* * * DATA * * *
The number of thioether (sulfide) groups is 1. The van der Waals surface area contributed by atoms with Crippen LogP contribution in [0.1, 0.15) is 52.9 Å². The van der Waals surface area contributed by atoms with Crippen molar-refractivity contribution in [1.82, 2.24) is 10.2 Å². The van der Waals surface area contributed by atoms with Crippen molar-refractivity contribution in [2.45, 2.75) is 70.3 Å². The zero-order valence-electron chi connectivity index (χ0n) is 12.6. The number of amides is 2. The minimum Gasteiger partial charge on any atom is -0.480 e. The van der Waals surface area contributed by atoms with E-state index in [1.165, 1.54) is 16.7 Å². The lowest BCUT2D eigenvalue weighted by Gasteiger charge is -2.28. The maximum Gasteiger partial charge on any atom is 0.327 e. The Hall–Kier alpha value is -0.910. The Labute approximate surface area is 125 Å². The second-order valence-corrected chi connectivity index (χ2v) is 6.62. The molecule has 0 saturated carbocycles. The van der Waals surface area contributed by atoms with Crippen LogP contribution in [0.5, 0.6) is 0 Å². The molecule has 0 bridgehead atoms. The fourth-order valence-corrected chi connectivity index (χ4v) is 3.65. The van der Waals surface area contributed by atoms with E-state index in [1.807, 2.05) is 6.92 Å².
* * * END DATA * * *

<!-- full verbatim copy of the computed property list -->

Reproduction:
The number of thioether (sulfide) groups is 1. The van der Waals surface area contributed by atoms with Crippen LogP contribution in [0.1, 0.15) is 52.9 Å². The van der Waals surface area contributed by atoms with Crippen molar-refractivity contribution in [1.82, 2.24) is 10.2 Å². The van der Waals surface area contributed by atoms with Crippen molar-refractivity contribution in [2.45, 2.75) is 70.3 Å². The zero-order valence-electron chi connectivity index (χ0n) is 12.6. The number of amides is 2. The minimum Gasteiger partial charge on any atom is -0.480 e. The van der Waals surface area contributed by atoms with E-state index in [1.165, 1.54) is 16.7 Å². The lowest BCUT2D eigenvalue weighted by Gasteiger charge is -2.28. The maximum Gasteiger partial charge on any atom is 0.327 e. The Hall–Kier alpha value is -0.910. The Labute approximate surface area is 125 Å². The second-order valence-corrected chi connectivity index (χ2v) is 6.62. The molecule has 0 saturated carbocycles. The van der Waals surface area contributed by atoms with Crippen LogP contribution in [0.5, 0.6) is 0 Å². The molecule has 0 bridgehead atoms. The fourth-order valence-corrected chi connectivity index (χ4v) is 3.65. The van der Waals surface area contributed by atoms with E-state index in [1.807, 2.05) is 6.92 Å².